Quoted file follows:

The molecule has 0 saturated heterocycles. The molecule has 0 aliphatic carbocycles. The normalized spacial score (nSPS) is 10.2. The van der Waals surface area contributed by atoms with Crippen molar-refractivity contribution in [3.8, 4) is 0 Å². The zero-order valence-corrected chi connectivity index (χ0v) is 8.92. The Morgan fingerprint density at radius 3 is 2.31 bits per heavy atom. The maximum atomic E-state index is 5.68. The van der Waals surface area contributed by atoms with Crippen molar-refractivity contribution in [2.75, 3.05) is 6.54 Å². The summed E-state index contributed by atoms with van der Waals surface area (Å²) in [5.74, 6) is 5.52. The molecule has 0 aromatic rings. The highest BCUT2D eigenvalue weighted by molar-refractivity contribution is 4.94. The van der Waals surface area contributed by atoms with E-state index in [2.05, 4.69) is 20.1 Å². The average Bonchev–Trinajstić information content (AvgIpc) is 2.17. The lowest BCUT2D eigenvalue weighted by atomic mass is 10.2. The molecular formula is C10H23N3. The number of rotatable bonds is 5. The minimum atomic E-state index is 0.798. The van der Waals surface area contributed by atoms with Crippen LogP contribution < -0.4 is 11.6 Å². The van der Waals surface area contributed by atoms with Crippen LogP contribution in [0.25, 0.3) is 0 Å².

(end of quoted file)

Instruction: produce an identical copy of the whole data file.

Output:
The molecule has 0 saturated heterocycles. The molecule has 0 aliphatic carbocycles. The normalized spacial score (nSPS) is 10.2. The van der Waals surface area contributed by atoms with Crippen molar-refractivity contribution in [3.8, 4) is 0 Å². The zero-order valence-corrected chi connectivity index (χ0v) is 8.92. The Morgan fingerprint density at radius 3 is 2.31 bits per heavy atom. The maximum atomic E-state index is 5.68. The van der Waals surface area contributed by atoms with Crippen molar-refractivity contribution in [2.75, 3.05) is 6.54 Å². The summed E-state index contributed by atoms with van der Waals surface area (Å²) in [5.74, 6) is 5.52. The molecule has 0 aromatic rings. The highest BCUT2D eigenvalue weighted by molar-refractivity contribution is 4.94. The van der Waals surface area contributed by atoms with E-state index in [2.05, 4.69) is 20.1 Å². The average Bonchev–Trinajstić information content (AvgIpc) is 2.17. The lowest BCUT2D eigenvalue weighted by atomic mass is 10.2. The molecular formula is C10H23N3. The number of rotatable bonds is 5. The minimum atomic E-state index is 0.798. The van der Waals surface area contributed by atoms with Crippen LogP contribution < -0.4 is 11.6 Å². The van der Waals surface area contributed by atoms with Crippen LogP contribution in [0.25, 0.3) is 0 Å².